Tue 26 Feb 2008
HELEN REILLY – The Silver Leopard
Detective Book Club; hardcover reprint, 3-in-1 edition, July 1947. Hardcover first edition: Random House, 1946. First magazine appearance: Mystery Book Magazine, January 1947. Paperback reprint: Dell 287, mapback, 1949.
This is a post-war society mystery novel — a different life than most of ours (I would imagine), but real people are involved. In her books, Reilly’s main detective is Inspector McKee, head of the Manhattan Homicide; of the 35 to 40 mysteries she wrote, he appeared in all but two or three. New York City was her most favored locale, though excursions to suburban Connecticut were common, as so it happens in this novel.
I’ve not read many of her books, but in the ones I have, McKee — while eventually on the scene — is not the primary protagonist. He seems to have been content to stay in observer status: looking in on the affair from without, balancing the facts he knows with the people he sees.
In this book, to take a handy example, we follow the actions of Catherine Lister, whose uncle had died several years ago, but whose life is still very much centered about her aunt and her two cousins (not her aunt’s children). There was recently a broken romance in Catherine’s life (due primarily to Harriet, called Hat, one of the two cousins) but now there is a new fiancé (Nicky, who has just been invalided out of the war).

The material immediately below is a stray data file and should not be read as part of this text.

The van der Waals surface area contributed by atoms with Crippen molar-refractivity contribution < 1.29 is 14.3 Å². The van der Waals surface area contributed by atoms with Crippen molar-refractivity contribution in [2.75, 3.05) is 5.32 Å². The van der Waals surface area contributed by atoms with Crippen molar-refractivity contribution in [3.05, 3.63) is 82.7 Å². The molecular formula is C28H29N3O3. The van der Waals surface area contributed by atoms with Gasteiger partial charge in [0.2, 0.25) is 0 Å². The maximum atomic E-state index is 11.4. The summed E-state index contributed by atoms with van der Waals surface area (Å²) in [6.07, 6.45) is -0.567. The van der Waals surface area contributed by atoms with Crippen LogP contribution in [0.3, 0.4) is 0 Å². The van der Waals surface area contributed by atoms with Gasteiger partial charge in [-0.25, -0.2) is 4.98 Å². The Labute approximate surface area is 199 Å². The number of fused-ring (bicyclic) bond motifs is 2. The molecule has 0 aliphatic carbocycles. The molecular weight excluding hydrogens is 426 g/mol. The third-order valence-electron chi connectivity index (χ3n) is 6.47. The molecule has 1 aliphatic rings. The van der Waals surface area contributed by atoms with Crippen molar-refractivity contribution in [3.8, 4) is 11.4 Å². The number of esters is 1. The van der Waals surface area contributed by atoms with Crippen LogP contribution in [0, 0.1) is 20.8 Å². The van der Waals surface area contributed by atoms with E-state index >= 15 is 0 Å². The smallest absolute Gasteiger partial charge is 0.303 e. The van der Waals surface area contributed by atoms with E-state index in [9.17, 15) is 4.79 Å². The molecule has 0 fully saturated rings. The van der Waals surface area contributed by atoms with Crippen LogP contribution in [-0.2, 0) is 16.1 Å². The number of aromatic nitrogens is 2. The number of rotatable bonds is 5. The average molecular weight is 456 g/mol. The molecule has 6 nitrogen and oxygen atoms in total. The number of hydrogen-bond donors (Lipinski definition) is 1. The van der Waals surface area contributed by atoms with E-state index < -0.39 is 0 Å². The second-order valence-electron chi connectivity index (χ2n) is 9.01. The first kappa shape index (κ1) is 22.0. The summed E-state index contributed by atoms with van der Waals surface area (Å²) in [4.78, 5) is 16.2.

But when Catherine’s aunt announces her own plans to re-marry, events begin to snowball — and somehow the silver leopard that Catherine’s uncle had sent her just before his untimely death is intricately involved.
I don’t quite understand the last attack on Catherine’s life — I don’t think it’s quite enough to say that the killer was perhaps slightly crazed — but otherwise this tangled web of mystery and romance was a lot of fun to read, in observer status, in much the same way that McKee does.
[UPDATE] 02-26-08. For a lot more on Helen Reilly’s career, see Michael Grost’s long article about her on the main Mystery*File website, followed by a complete bibliography and lots of additional covers.
It was interesting to note that while I assume the book was popular when it first appeared, it has not been reprinted since 1949. As I said in a followup comment to the preceding review of Last Seen Hitchhiking by Brett Halliday, some books (and authors) are very much a product of their own time and era, and I’m sure that The Silver Leopard is one of them.
In my opening sentence, I referred to this as a “post-war society” mystery novel. I think you can often learn more history from mystery fiction — at least very small slices of it — than you can anywhere else. And that includes high school and grade school textbooks, from which — other than their parents — most people learn about the world that came before them.